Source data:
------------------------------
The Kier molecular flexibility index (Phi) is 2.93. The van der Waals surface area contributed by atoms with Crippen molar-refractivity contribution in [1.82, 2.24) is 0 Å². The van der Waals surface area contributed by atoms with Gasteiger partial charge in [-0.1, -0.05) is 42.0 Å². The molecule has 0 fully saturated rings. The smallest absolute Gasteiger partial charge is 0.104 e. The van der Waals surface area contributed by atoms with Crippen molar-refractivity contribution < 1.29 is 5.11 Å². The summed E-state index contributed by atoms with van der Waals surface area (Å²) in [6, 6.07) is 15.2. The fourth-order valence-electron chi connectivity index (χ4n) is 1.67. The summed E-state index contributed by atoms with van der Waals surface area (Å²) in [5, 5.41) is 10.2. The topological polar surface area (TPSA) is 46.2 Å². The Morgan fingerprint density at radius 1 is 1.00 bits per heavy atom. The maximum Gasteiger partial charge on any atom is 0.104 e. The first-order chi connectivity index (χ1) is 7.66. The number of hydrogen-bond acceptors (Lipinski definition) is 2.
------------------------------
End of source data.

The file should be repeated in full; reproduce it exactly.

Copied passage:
The Kier molecular flexibility index (Phi) is 2.93. The van der Waals surface area contributed by atoms with Crippen molar-refractivity contribution in [1.82, 2.24) is 0 Å². The van der Waals surface area contributed by atoms with Gasteiger partial charge in [-0.1, -0.05) is 42.0 Å². The molecule has 0 fully saturated rings. The smallest absolute Gasteiger partial charge is 0.104 e. The van der Waals surface area contributed by atoms with Crippen molar-refractivity contribution < 1.29 is 5.11 Å². The summed E-state index contributed by atoms with van der Waals surface area (Å²) in [6, 6.07) is 15.2. The fourth-order valence-electron chi connectivity index (χ4n) is 1.67. The summed E-state index contributed by atoms with van der Waals surface area (Å²) in [5, 5.41) is 10.2. The topological polar surface area (TPSA) is 46.2 Å². The Morgan fingerprint density at radius 1 is 1.00 bits per heavy atom. The maximum Gasteiger partial charge on any atom is 0.104 e. The first-order chi connectivity index (χ1) is 7.66. The number of hydrogen-bond acceptors (Lipinski definition) is 2.